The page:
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Clinicopathological and Molecular Correlation of Acrochordon in Relation to Human Papillomavirus Infection

The recruitment status of this study is unknown. The completion date has passed and the status has not been verified in more than two years.
Verified February 2007 by National Taiwan University Hospital.
Recruitment status was:  Recruiting
National Science Council, Taiwan
National Health Research Institutes, Taiwan
Information provided by:
National Taiwan University Hospital Identifier:
First received: August 21, 2007
Last updated: NA
Last verified: February 2007
History: No changes posted
Acrochordon, or soft fibroma, is a common benign skin tumor which is generally regarded as a sign of cutaneous aging or as a reaction to friction since it occurs in the intertriginous areas. Recent studies have shown the presence of human papillomaviruses, especially the mucosal types, on some of the intertriginous lesions. This study is to analyze the different clinical presentations of acrochordon and correlate them with pathologic and molecular human papillomavirus findings. Further goal is to improve the ability to differentiate acrochordon and its possible prevention and treatment. Also, it may have an implication on the transmission and prevention of cervical carcinoma.

Skin Tag
Soft Fibroma
Human Papillomavirus

Study Type: Observational
Study Design: Primary Purpose: Screening
Time Perspective: Cross-Sectional
Time Perspective: Prospective
Official Title: Clinicopathological and Molecular Correlation of Acrochordon in Relation to Human Papillomavirus Infection

Further study details as provided by National Taiwan University Hospital:

Estimated Enrollment: 100
Study Start Date: August 2007
Estimated Study Completion Date: August 2008
Detailed Description:

Acrochordon, also called soft fibroma, skin tag or fibroepithelial polyp, is a common cutaneous disorder characterized by a polypoid growth composed of fibroblasts in a loose collagenous stroma, sometimes with proliferation of blood vessels. They appear as soft, skin-colored or light brownish skin tumors. Three types of lesions may occur, (1) multiple small, furrowed papules, especially on the neck and in the axillae, (2) single or multiple filiform smooth growths in various locations, and (3) solitary bag-like pedunculated growth, seen most commonly on the lower trunk. Most regard them as a sign of cutaneous aging.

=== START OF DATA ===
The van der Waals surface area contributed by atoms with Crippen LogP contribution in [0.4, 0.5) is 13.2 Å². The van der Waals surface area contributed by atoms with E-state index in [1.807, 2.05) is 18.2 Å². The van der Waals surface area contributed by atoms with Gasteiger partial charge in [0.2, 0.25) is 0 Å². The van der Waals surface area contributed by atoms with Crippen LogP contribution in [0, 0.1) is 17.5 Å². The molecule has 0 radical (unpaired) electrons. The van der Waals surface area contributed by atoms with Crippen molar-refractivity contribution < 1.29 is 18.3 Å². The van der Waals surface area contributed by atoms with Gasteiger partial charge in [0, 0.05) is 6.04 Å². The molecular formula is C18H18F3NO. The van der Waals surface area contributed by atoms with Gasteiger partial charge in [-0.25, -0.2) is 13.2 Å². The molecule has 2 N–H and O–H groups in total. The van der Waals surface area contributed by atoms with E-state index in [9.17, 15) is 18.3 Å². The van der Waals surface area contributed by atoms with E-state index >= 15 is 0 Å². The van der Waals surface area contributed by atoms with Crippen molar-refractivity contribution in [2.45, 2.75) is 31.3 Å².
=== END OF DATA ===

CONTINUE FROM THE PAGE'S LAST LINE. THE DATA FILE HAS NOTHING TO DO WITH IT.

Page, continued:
The presence of human papillomaviruses (HPVs), especially the mucosal types, has been demonstrated in acrochordon. Our previous experience on HPV typing of skin tags also confirms this finding. Though HPV is a ubiquitous virus, the presence of mucosal type HPV in non-mucosal sites is exceptional. This investigation is trying to correlate the clinicopathological and HPV molecular typing of acrochordons. A better understanding of acrochordon and its relation to HPV infection may improve the ability to prevent and treat.


Ages Eligible for Study:   20 Years and older   (Adult, Senior)
Sexes Eligible for Study:   All
Accepts Healthy Volunteers:   No

Inclusion Criteria:

  • Adult patients with multiple acrochordon on non-anogenital sites who ask to remove the lesions and have signed consent to surgery will be asked to participate in the study

Exclusion Criteria:

  • No special exclusion criteria
  Contacts and Locations
Choosing to participate in a study is an important personal decision. Talk with your doctor and family members or friends about deciding to join a study. To learn more about this study, you or your doctor may contact the study research staff using the Contacts provided below. For general information, see Learn About Clinical Studies.

Please refer to this study by its identifier: NCT00520078

Contact: Tsen-Fang Tsai, MD +886-2-23123456 ext 5734

National Taiwan University Hospital Recruiting
Taipei, Taiwan, 100
Contact: Tsen-Fang Tsai, MD    +886-2-23123456 ext 5734   
Principal Investigator: Tsen-Fang Tsai, MD         
Sponsors and Collaborators
National Taiwan University Hospital
National Science Council, Taiwan
National Health Research Institutes, Taiwan
Principal Investigator: Tsen-Fang Tsai, MD National Taiwan University Hospital
  More Information Identifier: NCT00520078     History of Changes
Other Study ID Numbers: 200701034R
Study First Received: August 21, 2007
Last Updated: August 21, 2007

Additional relevant MeSH terms:
Papillomavirus Infections
DNA Virus Infections
Virus Diseases
Tumor Virus Infections
Neoplasms, Fibrous Tissue
Neoplasms, Connective Tissue
Neoplasms, Connective and Soft Tissue
Neoplasms by Histologic Type
Neoplasms processed this record on May 25, 2017